by Karen Bartlett
When Hartmut Topf was a small boy, he was captivated by puppets. On a warm summer’s day in 1930s Berlin, he would sit with his sisters under the blossom of the fruit tree in the family’s back garden while their otherwise rather taciturn father acted out puppet shows through the dining room window. With Hitler in power, the city was already in the grip of the Third Reich, but the horrors of that regime remained hidden from Hartmut, who enjoyed collecting and swapping Nazi belt-buckles, badges and toy planes with boyish enthusiasm.
At night Hartmut lay in bed beneath a wooden puppet carved by the father of his friend Hans—dreaming of that other world that puppet theatre could take him to; a world where he could express all of his thoughts and feelings, where he could soar or even die on stage. Not a world of silence and secrets, where his father and uncle whispered their worries for the future, and one day his friend Hans would simply vanish—and Hartmut would know to never question where he had gone.
In “Architects of Death” Hartmut Topf returns to his childhood memories, peels back the layers of his complicated family history, and explores the legacy of bearing the name of an industrial dynasty who engineered the cremation ovens used in the Holocaust. As that young boy in Berlin, Hartmut knew only that his family was related to the esteemed Topf and Sons—an industrial malting and furnace company in his father’s hometown of Erfurt. It would not be until the war was over, and his father had vanished as a Soviet prisoner of war, that he would discover the truth. Sitting in a darkened cinema, Hartmut saw the name Topf and Sons stamped in iron above the cremation ovens of a concentration camp. Millions of people had been murdered, and then cremated, using Topf and Sons technology. For Hartmut, it would mean a lifetime of trying to piece together the story of what Topf and Sons had done, and what role his relations, and their employees, had played in designing and driving the Holocaust.
While Hartmut was still enjoying a carefree childhood in Berlin, one man, wearing a dark suit and a stiff white collar, sat down in his office in Erfurt in the Spring of 1939 to draw up a plan for what he neatly named the first “mobile oil-heated cremation oven” to be delivered to the nearby concentration camp of Buchenwald.
This man was the engineer Kurt Prufer, and he carefully marked on his design “incineration chamber” rather than “cremation chamber” for he completely understood the power of his words. With a few strokes of his pen, his bland description disguised the red line between his previous work, serving the life and death of an ordinary community—and building the technology to fuel mass murder.
Prufer worked for Topf and Sons, at the time of the war under the leadership of Ludwig and Ernst Wolfgang Topf, two of Hartmut”s second cousins. During the 1930s Topf and Sons had branched out into building ovens for civil crematoria and both Prufer and his boss, Ludwig Topf, considered themselves the leading lights of a new movement to bring dignity to death and reverence to human remains. The product they developed and sold throughout Europe was lauded in a company brochure as “the purest expression of perfection in cremation technology”, promising an odorless smokeless, dispatch of human bodies, which were burned solely in super-heated air.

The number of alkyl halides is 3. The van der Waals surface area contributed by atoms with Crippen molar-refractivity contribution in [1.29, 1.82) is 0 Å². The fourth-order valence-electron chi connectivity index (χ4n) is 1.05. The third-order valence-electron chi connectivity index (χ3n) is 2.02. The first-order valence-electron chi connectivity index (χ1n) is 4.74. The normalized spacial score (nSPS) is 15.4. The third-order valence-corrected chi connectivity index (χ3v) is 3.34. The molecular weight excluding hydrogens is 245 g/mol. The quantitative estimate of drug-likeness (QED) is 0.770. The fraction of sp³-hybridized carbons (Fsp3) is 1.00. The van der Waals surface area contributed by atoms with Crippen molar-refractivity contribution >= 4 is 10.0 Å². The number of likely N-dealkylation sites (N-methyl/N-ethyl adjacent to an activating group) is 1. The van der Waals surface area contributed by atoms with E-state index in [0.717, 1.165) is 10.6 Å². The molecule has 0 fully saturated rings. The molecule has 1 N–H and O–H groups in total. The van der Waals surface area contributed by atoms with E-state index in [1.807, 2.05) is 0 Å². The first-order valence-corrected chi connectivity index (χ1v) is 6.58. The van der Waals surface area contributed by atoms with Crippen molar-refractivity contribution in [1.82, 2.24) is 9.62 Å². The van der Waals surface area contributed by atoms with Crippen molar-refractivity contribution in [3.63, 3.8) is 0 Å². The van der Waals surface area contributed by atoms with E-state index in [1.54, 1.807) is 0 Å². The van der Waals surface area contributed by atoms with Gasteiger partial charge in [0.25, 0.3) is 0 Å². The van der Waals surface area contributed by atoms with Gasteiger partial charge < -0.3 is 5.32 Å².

Topf and Sons’ work for the SS in serving the Nazi’s concentration camps was quite different: here Prufer and his colleagues stood with watches in front of the gas chambers of Auschwitz timing the death and incineration of thousands of victims to perfect a more efficient killing technique. Bodies were shoveled one on top of another into a single chamber, and burned directly in the flames—their ashes unidentifiable and intermingling. Yet they remained careful to maintain the falsehood that there was some dignity in death—Topf and Sons also supplied false firebricks and urns for non-Jewish victims whose families were allowed to claim their remains. In reality, mixed ashes, sawdust and general dust were shoveled indiscriminately into each urn which was then stamped with a false identity number (the families of Jewish victims were not even allowed the comfort of this lie).
These were the men and women of Topf and Sons: the engineers who drew up the plans, the secretaries who saw the memos, the accounts department who stamped the orders, and the playboy Directors, Ernst Wolfgang and Ludwig Topf, who signed every letter to the SS with the words, “always at your service”. These were the office-workers who gave the green light to the Holocaust, yet they were far from fervent Nazis.